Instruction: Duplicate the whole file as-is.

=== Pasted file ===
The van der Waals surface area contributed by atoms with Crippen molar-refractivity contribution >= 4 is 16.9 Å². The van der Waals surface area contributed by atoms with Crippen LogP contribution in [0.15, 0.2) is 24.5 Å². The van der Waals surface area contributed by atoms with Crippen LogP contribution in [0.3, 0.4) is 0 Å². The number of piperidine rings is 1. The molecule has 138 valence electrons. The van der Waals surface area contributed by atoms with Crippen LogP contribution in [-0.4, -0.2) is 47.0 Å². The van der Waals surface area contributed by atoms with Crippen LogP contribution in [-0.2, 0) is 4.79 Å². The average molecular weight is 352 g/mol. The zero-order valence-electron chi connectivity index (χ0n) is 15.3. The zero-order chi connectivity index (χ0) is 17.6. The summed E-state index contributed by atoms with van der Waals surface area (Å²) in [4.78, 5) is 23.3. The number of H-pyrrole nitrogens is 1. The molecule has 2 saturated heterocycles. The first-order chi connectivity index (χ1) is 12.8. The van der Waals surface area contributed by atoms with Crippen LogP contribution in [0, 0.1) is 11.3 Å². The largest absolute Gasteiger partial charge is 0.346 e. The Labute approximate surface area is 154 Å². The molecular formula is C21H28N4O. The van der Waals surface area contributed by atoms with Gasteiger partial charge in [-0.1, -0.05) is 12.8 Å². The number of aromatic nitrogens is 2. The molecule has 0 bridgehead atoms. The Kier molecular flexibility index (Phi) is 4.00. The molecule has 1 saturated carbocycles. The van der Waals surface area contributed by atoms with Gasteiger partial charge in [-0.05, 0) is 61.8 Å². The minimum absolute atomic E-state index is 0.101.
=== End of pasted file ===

The van der Waals surface area contributed by atoms with Crippen molar-refractivity contribution >= 4 is 16.9 Å². The van der Waals surface area contributed by atoms with Crippen LogP contribution in [0.15, 0.2) is 24.5 Å². The van der Waals surface area contributed by atoms with Crippen LogP contribution in [0.3, 0.4) is 0 Å². The number of piperidine rings is 1. The molecule has 138 valence electrons. The van der Waals surface area contributed by atoms with Crippen LogP contribution in [-0.4, -0.2) is 47.0 Å². The van der Waals surface area contributed by atoms with Crippen LogP contribution in [-0.2, 0) is 4.79 Å². The average molecular weight is 352 g/mol. The zero-order valence-electron chi connectivity index (χ0n) is 15.3. The zero-order chi connectivity index (χ0) is 17.6. The summed E-state index contributed by atoms with van der Waals surface area (Å²) in [4.78, 5) is 23.3. The number of H-pyrrole nitrogens is 1. The molecule has 2 saturated heterocycles. The first-order chi connectivity index (χ1) is 12.8. The van der Waals surface area contributed by atoms with Crippen LogP contribution in [0, 0.1) is 11.3 Å². The largest absolute Gasteiger partial charge is 0.346 e. The Labute approximate surface area is 154 Å². The molecular formula is C21H28N4O. The van der Waals surface area contributed by atoms with Gasteiger partial charge in [-0.1, -0.05) is 12.8 Å². The number of aromatic nitrogens is 2. The molecule has 0 bridgehead atoms. The Kier molecular flexibility index (Phi) is 4.00. The molecule has 1 saturated carbocycles. The van der Waals surface area contributed by atoms with Gasteiger partial charge in [-0.05, 0) is 61.8 Å². The minimum absolute atomic E-state index is 0.101.